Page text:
Enforcing Spousal Support in Colorado

Enforcing spousal support can be a challenging and often overwhelming process. At the Law Office of Greg Quimby, P.C., we understand that the decision to seek enforcement typically comes after much heartache and is rarely anyone's first choice. We also know the complexities involved and are here to provide you with tangible tips and guidance to navigate this journey successfully.

What Is Family Law Enforcement?

Enforcement, in the context of family law and specifically in relation to Colorado spousal support laws, is the legal process that ensures all parties involved adhere to the stipulations of the court-ordered spousal support. This involves fulfilling financial obligations that have been predetermined and legally bound by a court of law.

Non-compliance with these stipulations can lead to serious legal consequences. When a party fails to pay the ordered spousal support, the recipient can file a motion to enforce the order. The Colorado court has multiple enforcement tools at its disposal. The enforcement method the courts proceed with will depend on the specific nature of your case.

Enforcement measures may include:

  • Income assignment/income withholding
  • Asset seizure
  • Judgment liens
  • Contempt of court

What to Do When Spousal Support Payments Aren't Made

If your former spouse is not meeting their court-ordered spousal support obligations, it's essential to understand the steps you can take to address this issue. The first and foremost step is to seek legal advice. Working with an experienced family law attorney, like ours at the Law Office of Greg Quimby, P.C., can provide invaluable guidance during this challenging time and help you make informed decisions that protect your rights and interests.

Before your meeting with your attorney, ensure you gather all necessary documentation. This facilitates a smoother process and equips your attorney with the information needed to evaluate and construct a compelling case.

Your documentation should include:

  • The original court order for spousal support
  • Records of all previous payments
  • Any written communication about the payments with your former spouse
  • Evidence of your former spouse's income and assets, if available
  • Evidence of your financial needs and expenses

Remember, while the process may seem daunting, you are not alone. With professional legal guidance and thorough preparation, you can navigate through this journey toward a fair and just enforcement of your spousal support.

When to Seek Spousal Support Modification Instead of Enforcement

There are instances where seeking a modification of a spousal support order, rather than enforcement, may be more appropriate. This is typically the case when the paying party experiences a significant and continuing change in circumstances that makes fulfilling the current order difficult or impossible.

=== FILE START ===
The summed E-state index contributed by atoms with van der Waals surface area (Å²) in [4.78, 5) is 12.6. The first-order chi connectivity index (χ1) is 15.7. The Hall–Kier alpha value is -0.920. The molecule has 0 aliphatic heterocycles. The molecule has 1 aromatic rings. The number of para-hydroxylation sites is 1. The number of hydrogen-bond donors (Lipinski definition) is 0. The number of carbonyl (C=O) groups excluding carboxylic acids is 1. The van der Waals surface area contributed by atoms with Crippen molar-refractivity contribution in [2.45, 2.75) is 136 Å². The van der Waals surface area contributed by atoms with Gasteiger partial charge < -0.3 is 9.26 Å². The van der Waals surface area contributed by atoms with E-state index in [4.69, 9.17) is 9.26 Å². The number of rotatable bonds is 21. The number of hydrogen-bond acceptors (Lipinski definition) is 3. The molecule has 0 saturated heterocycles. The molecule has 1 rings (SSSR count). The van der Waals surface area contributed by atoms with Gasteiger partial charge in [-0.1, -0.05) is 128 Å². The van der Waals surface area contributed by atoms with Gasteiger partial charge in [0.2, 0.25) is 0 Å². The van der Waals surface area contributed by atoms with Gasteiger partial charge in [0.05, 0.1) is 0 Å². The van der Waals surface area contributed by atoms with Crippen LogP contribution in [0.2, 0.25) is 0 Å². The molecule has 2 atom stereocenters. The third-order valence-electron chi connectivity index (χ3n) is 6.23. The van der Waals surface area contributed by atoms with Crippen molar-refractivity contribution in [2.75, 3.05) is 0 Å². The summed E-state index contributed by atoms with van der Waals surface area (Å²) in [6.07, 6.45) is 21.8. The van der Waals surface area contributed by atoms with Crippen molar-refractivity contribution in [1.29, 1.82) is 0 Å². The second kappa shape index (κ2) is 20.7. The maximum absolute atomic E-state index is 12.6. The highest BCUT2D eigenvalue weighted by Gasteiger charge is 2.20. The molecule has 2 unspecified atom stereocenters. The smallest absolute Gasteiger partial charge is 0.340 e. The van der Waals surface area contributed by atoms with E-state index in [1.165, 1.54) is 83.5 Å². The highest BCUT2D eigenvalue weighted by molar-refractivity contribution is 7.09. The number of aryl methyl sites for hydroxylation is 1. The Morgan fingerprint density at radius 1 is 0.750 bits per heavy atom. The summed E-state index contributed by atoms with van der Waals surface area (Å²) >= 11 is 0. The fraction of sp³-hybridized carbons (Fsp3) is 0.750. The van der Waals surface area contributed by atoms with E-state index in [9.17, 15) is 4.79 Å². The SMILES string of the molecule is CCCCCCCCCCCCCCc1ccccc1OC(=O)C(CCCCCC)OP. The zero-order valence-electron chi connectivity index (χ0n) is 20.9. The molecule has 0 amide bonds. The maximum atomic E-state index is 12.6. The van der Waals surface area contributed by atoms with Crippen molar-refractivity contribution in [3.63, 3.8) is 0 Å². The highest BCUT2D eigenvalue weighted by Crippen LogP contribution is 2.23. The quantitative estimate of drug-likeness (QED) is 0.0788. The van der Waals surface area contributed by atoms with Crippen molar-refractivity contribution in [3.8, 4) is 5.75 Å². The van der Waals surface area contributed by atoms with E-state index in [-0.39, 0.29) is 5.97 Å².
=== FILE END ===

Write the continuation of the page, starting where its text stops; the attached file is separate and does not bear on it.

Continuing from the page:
These changes can include:

  • Job loss,
  • A significant decrease in income,
  • Severe health issues, or
  • A change in the recipient's financial circumstances.

In Colorado, the party seeking modification must prove that a continuing and substantial change in circumstances has occurred since the original order. The court will then consider this evidence along with other factors like the duration of the marriage, the financial resources of the party seeking modification, and the ability of the other party to meet their own needs while paying spousal support.

Suppose you believe you or your former spouse's circumstances have significantly changed, and a spousal support modification might be necessary. In that case, consulting with a skilled family law attorney who understands Colorado's specific laws and regulations is advisable.

Don't Be Afraid to Seek Help

Remember, if you are in a situation where you cannot comply with a court order, like spousal support, it's crucial not to stop making payments. Failing to adhere to a court order can lead to severe legal consequences. Always seek legal advice before making any decisions in relation to your obligations.

Similarly, if your former spouse is not making required alimony payments, you do have options. Though enforcing spousal support in Colorado requires a thorough understanding of family law, you do not have to go through this alone. The attorneys at the Law Office of Greg Quimby, P.C., are well-versed in Colorado divorce law, and we are prepared to use our experience to help you.

Please send us a message online to schedule a consultation.

Related Posts
  • Do You Have to Pay Both Child Support and Spousal Support at the Same Time? Read More
  • Negotiating Spousal Support: What You Should Understand Read More
  • FAQs About Spousal Support in Colorado Read More